So much wine. So little lunch. So fast to sloshy am I.

By Winery No. 3, I was ready for the pitch: Do I want to buy the yummy wine I’m drinking for less, less, less? Do I want to drive back to Amador for free pasta? Because I’ve been invited to join Villa Toscano’s Bella Piazza wine club! All I have to do is fill out a card, hand over my credit card information—and I’m one of them.

The thought of a pasta buffet hooked me. Free noodles sounded irresistible to my growling stomach. I imagined coming back for a weekend and dining on linguine dripping with pesto. Sampling wine and more wine.

Over the years, we’ve been back to Amador plenty of times. I never did get to the pasta buffet.

No matter. Wine club wine, it turns out, is the gift that keeps on giving—and the charges on your credit card keep mounting. If you can’t pick up this season’s shipment at the winery, they’ll ship it to you.

You can cancel. But that means a phone call. Or an email. So much work!

These days, I join clubs to buy consistently great wine that’s more affordable to members. As a member of Myka Cellars in the Santa Cruz Mountains, wine crafted by genius winemaker Mica Raas is half-price all the time. That $44 bottle of 2011 Reserve Malbec? It’s $22, any time I want it. Which is basically now.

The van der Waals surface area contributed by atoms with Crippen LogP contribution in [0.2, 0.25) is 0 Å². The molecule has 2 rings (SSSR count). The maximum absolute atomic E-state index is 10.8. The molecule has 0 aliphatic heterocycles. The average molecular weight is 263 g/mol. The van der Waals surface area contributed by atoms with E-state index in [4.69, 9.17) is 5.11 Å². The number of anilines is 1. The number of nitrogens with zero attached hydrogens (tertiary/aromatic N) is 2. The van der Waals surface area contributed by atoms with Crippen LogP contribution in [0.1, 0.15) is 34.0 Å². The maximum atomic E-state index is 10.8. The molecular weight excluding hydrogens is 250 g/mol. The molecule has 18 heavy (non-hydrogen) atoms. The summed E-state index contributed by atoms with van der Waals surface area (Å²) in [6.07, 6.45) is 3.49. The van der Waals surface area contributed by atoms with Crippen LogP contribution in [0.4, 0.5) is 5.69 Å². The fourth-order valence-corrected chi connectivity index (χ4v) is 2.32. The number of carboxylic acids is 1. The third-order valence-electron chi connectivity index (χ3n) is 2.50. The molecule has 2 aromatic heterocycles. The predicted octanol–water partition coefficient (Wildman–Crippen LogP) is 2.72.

Locally, Tulip Hill’s September wine-club shipment included four bottles of wine, retail value $132, for $60. That means I basically paid about $15 for the newly released 2010 Tracy Hills Inamorata—a mouth full of flowers and raspberries! (Opened it within days. Drank it. Mmm.) It’s $36 in the tasting room.

Most wine clubs include free tasting flights for self, partner and friends. Some tempt me with winery swag. At one winery, new members were rewarded with a wine glass that holds an entire bottle. Who thinks that’s a good idea? I do.